Armfeldt's country estate is bathed in the golden glow of perpetual summer sunset at this high latitude. Everyone arrives, each carrying their own amorous purposes and desires—even Petra, who catches the eye of Armfeldt's fetching manservant, Frid. The women begin to act against each other. Fredrik is astonished to learn the name of Desiree's daughter. Henrik meets Fredrika, and confesses his deep love for Anne to her. Meanwhile, in the garden, Fredrik and Carl-Magnus reflect on how difficult it is to be annoyed with Desiree, agreeing it would have been wonderful had she not been quite so wonderful. Dinner is served, and the characters' perpetual anticipation enlivens that meal.
At dinner, Charlotte attempts to flirt with Fredrik, while Anne and Desiree trade insults. Soon, everyone is shouting and scolding everyone else, except for Henrik, who finally stands up for himself. He shrieks at them for being completely amoral, and flees the scene. Stunned, everyone reflects on the situation and wanders away. Fredrika tells Anne of Henrik's secret love, and the two dash off searching for him. Meanwhile, Desiree meets Fredrik and asks if he still wants to be "rescued" from his life. Fredrik answers honestly that he loves Desiree, but only as a dream. Hurt and bitter, Desiree can only reflect on the nature of her life. Anne finds Henrik, who is attempting to commit suicide. The clumsy boy cannot complete the task, and Anne tells him that she has feelings for him, too. The pair begins to kiss, which leads to Anne's first sexual encounter. Meanwhile, not far away, Frid sleeps in Petra's lap. The maid thinks of the joy and freedom that she longs for before becoming trapped in marriage. Henrik and Anne, happy together, run away to start their new life. However, Carl-Magnus is enraged by this and attempts to shoot the lovers, but Desiree and Charlotte prevent him, while lamenting both the pains of marriage and the strange behavior of married people. Carl-Magnus calmed, Charlotte confesses her plan to Fredrik, and the two commiserate on a bench. Carl-Magnus, preparing to romance Desiree, sees this and challenges Fredrik to Russian Roulette, at which a nervous Fredrik misfires and simply grazes his own ear. Victorious, Carl-Magnus begins to romance Charlotte, granting her wish at last.
After the Count and Countess leave, Fredrika and Madame Armfeldt discuss the chaos of the recent turns-of-events. The elderly woman then asks Fredrika a surprising question: "What is it all for?" Fredrika thinks about this, and decides that it "must be worth it". Madame Armfeldt is surprised, ruefully noting that she rejected love for material wealth at Fredrika's age. She praises her granddaughter and remembers true love's fleeting nature.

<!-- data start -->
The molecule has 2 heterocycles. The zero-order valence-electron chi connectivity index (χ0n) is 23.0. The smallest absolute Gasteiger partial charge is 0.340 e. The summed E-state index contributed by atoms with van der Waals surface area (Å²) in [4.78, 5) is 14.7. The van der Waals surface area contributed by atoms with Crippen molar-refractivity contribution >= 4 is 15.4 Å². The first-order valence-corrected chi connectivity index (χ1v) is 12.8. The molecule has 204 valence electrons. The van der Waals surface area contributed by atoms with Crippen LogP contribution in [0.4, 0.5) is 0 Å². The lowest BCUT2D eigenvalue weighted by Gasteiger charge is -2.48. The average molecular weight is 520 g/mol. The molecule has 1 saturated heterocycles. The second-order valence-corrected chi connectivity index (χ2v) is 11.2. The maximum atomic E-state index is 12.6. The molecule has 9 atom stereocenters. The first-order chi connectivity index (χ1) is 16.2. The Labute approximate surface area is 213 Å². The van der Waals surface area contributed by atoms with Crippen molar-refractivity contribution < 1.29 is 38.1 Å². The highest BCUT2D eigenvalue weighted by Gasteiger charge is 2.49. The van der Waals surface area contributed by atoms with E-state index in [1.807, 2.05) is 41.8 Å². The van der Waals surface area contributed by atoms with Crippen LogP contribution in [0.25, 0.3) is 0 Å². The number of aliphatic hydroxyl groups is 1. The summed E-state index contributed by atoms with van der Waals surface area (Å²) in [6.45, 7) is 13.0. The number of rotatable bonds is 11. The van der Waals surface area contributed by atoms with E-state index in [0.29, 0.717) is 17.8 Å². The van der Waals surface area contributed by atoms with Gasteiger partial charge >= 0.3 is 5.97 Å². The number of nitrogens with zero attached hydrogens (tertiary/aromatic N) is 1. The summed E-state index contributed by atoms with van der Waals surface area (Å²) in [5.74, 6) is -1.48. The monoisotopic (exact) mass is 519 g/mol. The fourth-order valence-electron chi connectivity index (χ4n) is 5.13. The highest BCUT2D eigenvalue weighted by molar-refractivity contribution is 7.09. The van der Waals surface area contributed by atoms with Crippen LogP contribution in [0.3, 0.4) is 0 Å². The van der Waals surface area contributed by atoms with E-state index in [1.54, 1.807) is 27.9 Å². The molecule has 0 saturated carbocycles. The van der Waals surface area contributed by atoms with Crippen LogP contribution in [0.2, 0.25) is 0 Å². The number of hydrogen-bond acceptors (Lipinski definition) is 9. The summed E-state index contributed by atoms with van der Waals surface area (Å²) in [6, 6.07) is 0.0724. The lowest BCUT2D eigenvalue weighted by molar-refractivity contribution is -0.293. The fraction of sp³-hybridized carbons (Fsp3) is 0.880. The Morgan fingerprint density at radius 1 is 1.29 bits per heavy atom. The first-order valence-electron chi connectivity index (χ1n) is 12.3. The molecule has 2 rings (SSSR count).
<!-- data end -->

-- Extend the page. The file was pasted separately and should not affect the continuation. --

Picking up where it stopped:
Fredrik finally confesses his love for Desiree, acknowledges that Fredrika is his daughter, and the two promise to start a new life together ("Finale"). Armfeldt sits alone with Fredrika. Fredrika tells her grandmother that she has watched carefully, but still has not seen the night smile. Armfeldt laughs and points out that the night has indeed smiled twice: Henrik and Anne, the young, and Desiree and Fredrik, the fools. As the two wait for the "third smile", on the old, Armfeldt closes her eyes, and dies peacefully.
- Act I
- "Overture/Night Waltz" – Mr. Lindquist, Mrs. Nordstrom, Mrs. Anderssen, Mr. Erlanson and Mrs. Segstrom
- "Now" – Fredrik Egerman
- "Later" – Henrik Egerman
- "Soon" – Anne Egerman, Frederik Egerman and Henrik Egerman
- "The Glamorous Life" – Fredrika Armfeldt, Desiree Armfeldt, Madame Armfeldt and Quintet
- "Remember?" – Mr. Lindquist, Mrs. Nordstrom, Mrs. Anderssen, Mr. Erlanson and Mrs. Segstrom
- "You Must Meet My Wife" – Desiree Armfeldt and Fredrik Egerman
- "Liaisons" – Madame Armfeldt
- "In Praise of Women" – Count Carl-Magnus Malcolm
- "Every Day a Little Death" – Countess Charlotte Malcolm and Anne Egerman
- "Weekend in the Country" – Company
- Act II
- "Night Waltz I (The Sun Won't Set)" – Mr. Lindquist, Mrs. Nordstrom, Mrs. Anderssen, Mr. Erlanson and Mrs. Segstrom
- "Night Waltz II (The Sun Sits Low)" – Mr. Lindquist, Mrs. Nordstrom, Mrs. Anderssen, Mr. Erlanson and Mrs. Segstrom
- "It Would Have Been Wonderful" – Fredrik Egerman and Count Carl-Magnus Malcolm
- "Perpetual Anticipation" – Mrs. Nordstrom, Mrs. Segstrom and Mrs. Anderssen
- "Send in the Clowns" – Desiree Armfeldt
- "The Miller's Son" – Petra
- "The World Won't End/Every Day a Little Death (reprise)-Desiree Armdfelt, Countess Charlotte Malcolm"
- Reprises ("Soon", "You Must Meet My Wife", "A Weekend in the Country" and "Every Day a Little Death") – Mr. Lindquist, Mrs. Nordstrom, Mrs. Anderssen, Mr. Erlanson and Mrs. Segstrom
- "Send in the Clowns" (Reprise) – Desiree Armfeldt, Fredrik Egerman